The idea that half of all bankruptcies are caused by medical debt has become part of the common folklore. But where did the idea come from? What is the evidence for it? The claim, first made in a 2005 Health Affairs article, is at variance with four decades of economic research, including a finding that even large medical bills have no impact on family living standards.
The paper by David Himmelstein, Elizabeth Warren, Deborah Thorne, and Steffie Woolhandler was published as a Health Affairs web exclusive on February 5, 2005. The authors are strong proponents of government run health care.
The data comes from 1,250 personal bankruptcy cases, assumed to be representative of the almost 1.5 million households that filed for bankruptcy in 2001. The data on each bankruptcy were abstracted from court records and supplemented with 931 telephone interviews. The paper's conclusions about illnesses in households were based on medical interviews conducted with 391 people. The paper does not specify how those people were selected. It does say that Himmelstein and Woolhandler (H & W), both MDs, coded the diagnoses given by debtors into the categories used for the analysis.
The classifications used to determine a medical bankruptcy were odd. Only 28.3 percent of the sample cited self-reported illness or injury as a cause of bankruptcy. However, H & W managed to almost double that figure (to 54.5 percent) by counting the following as "illnesses":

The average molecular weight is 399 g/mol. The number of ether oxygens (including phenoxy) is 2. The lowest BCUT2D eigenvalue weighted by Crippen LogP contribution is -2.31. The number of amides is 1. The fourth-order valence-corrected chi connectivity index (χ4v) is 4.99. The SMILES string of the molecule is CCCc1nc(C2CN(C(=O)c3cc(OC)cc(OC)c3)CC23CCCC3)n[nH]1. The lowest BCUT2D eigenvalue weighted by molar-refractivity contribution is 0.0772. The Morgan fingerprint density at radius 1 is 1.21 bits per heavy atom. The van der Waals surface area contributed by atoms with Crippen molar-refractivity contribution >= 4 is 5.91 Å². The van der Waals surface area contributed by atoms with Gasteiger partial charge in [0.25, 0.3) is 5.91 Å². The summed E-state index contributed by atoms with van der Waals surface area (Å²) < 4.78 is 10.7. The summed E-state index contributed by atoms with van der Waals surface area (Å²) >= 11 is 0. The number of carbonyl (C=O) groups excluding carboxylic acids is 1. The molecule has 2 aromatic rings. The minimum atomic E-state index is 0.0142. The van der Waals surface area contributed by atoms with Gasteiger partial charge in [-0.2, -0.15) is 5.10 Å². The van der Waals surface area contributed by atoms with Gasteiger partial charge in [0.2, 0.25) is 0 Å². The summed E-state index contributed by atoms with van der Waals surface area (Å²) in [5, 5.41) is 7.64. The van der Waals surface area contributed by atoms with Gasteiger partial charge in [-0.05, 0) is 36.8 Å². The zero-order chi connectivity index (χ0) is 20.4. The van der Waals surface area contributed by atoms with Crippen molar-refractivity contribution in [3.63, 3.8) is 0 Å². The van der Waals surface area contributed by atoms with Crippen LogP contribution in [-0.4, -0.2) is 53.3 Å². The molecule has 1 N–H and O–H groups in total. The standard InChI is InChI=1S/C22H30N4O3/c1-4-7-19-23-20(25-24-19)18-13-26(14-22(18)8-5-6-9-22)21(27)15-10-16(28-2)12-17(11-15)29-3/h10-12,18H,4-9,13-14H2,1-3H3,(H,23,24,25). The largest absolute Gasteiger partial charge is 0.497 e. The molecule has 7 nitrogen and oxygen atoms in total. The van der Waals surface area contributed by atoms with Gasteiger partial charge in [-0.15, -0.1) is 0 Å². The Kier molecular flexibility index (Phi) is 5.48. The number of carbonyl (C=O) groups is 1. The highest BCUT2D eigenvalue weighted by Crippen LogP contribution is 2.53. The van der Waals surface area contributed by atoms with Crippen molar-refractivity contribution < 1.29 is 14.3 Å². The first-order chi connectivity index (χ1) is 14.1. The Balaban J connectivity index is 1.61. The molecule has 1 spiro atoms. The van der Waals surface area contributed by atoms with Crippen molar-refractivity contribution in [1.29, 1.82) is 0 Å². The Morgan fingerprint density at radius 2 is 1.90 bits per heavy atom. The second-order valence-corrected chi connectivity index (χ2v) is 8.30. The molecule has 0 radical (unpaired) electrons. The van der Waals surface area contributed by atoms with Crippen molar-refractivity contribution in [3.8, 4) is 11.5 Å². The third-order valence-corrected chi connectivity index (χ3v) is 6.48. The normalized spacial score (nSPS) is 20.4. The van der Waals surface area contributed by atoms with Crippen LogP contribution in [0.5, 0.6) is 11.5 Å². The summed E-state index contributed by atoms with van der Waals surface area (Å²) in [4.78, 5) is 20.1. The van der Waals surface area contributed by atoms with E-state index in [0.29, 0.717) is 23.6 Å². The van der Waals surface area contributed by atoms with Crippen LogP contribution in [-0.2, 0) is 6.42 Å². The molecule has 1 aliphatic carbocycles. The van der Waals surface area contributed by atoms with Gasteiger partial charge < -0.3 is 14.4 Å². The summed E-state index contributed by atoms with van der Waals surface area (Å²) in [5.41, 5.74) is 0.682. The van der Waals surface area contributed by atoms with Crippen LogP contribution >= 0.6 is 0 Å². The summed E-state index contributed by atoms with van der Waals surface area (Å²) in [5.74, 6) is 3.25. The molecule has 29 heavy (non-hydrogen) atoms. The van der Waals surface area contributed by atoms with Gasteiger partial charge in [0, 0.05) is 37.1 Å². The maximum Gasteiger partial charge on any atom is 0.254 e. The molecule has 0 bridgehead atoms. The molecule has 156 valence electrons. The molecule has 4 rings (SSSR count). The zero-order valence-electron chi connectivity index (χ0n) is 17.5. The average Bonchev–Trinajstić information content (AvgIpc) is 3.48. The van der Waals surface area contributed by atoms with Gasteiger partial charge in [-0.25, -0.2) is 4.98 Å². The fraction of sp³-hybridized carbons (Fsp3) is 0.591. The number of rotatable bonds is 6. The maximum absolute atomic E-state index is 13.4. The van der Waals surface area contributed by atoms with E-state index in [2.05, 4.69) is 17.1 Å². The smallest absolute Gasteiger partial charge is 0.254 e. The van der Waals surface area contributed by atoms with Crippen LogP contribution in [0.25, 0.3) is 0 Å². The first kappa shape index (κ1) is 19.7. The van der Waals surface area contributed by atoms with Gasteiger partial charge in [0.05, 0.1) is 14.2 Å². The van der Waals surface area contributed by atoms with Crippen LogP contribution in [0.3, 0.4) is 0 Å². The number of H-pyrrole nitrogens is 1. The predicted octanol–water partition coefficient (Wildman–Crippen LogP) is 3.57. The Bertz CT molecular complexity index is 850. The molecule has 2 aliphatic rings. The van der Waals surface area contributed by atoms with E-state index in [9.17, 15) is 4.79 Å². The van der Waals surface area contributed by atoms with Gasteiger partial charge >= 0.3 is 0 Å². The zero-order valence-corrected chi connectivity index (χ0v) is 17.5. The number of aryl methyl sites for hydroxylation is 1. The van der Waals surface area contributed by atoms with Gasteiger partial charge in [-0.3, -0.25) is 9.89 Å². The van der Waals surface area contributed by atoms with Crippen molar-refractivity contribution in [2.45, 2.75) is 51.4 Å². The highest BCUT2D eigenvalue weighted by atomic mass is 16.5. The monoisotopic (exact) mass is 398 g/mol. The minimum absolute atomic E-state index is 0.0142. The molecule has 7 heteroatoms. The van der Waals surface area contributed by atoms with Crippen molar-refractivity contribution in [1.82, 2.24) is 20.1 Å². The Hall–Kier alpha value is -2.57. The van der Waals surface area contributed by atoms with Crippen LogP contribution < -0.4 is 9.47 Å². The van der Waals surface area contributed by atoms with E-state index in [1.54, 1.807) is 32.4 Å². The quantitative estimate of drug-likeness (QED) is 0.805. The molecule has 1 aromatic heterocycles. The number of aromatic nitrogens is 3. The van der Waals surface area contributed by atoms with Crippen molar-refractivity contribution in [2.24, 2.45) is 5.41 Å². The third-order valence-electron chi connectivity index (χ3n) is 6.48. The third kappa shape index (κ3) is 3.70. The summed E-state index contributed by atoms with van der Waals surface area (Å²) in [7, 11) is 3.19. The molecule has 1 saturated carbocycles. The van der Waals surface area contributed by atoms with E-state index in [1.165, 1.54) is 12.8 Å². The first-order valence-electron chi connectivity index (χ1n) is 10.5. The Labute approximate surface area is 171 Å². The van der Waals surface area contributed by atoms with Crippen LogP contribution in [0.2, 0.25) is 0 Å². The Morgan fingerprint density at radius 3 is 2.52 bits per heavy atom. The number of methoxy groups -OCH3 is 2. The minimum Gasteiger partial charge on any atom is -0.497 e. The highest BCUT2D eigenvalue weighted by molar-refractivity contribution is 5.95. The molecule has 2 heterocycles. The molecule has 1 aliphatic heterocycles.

- 1. A birth or addition of a new family member
- 2. A death in a family
- 3. A drug or alcohol addiction
- 4. Uncontrolled gambling
- 5. Loss of at least 2 weeks of work-related income due to illness or injury by anyone in the household
- 6. Out-of-pocket medical bills of $1,000 in the two years before filing by anyone in the household
- 7. Mortgaging a home to pay medical bills.
In a 2005 article in the Northwestern University Law Review, Prof. Todd J. Zywicki called the $1,000 threshold for contributing medical debt "indefensible." That's an understatement. By H & W criteria, a bankruptcy with $50,000 in student loans and $1,001 in unpaid medical bills would be classified as a "medical bankruptcy." Moreover, the average U.S. household had out-of-pocket expenses of $2,182 in 2001!
In a 2006 review (gated) of the H & W study results in Health Affairs, David Dranove and Michael L. Millenson:
- Recalculate the medical bankruptcy rate using the data given in the H & W paper. They conclude that just 17 percent of the H & W sample "had medical expenditure bankruptcies," although it cannot be stated "with any degree of certainty whether medical spending was the most important cause of bankruptcy."
- Explain that "four decades of studies have addressed the bankruptcy-medical spending connection" and that the results from those studies are much closer to their 17 percent estimate than to the 54.5 percent estimates of H & W.
- Cite a 2002 Fay, Hurst, and White American Economic Review study, which found no statistical link between bankruptcies and health problems.
- Cite a 1999 Domowitz and Sartain Journal of Finance study, which found that high medical debt raised the probability of bankruptcy for the tiny proportion of the population that had high medical debt, but that at the margin, credit cards were the largest single contribution to bankruptcy.
Moreover, Helen Levy in an Economic Research Initiative on the Uninsured working paper estimated the effect of being diagnosed with a serious new health condition, (cancer, diabetes, heart attack, chronic lung disease, or stroke) and found that household consumption "remains smooth" in the face of serious health shocks for both insured and uninsured households.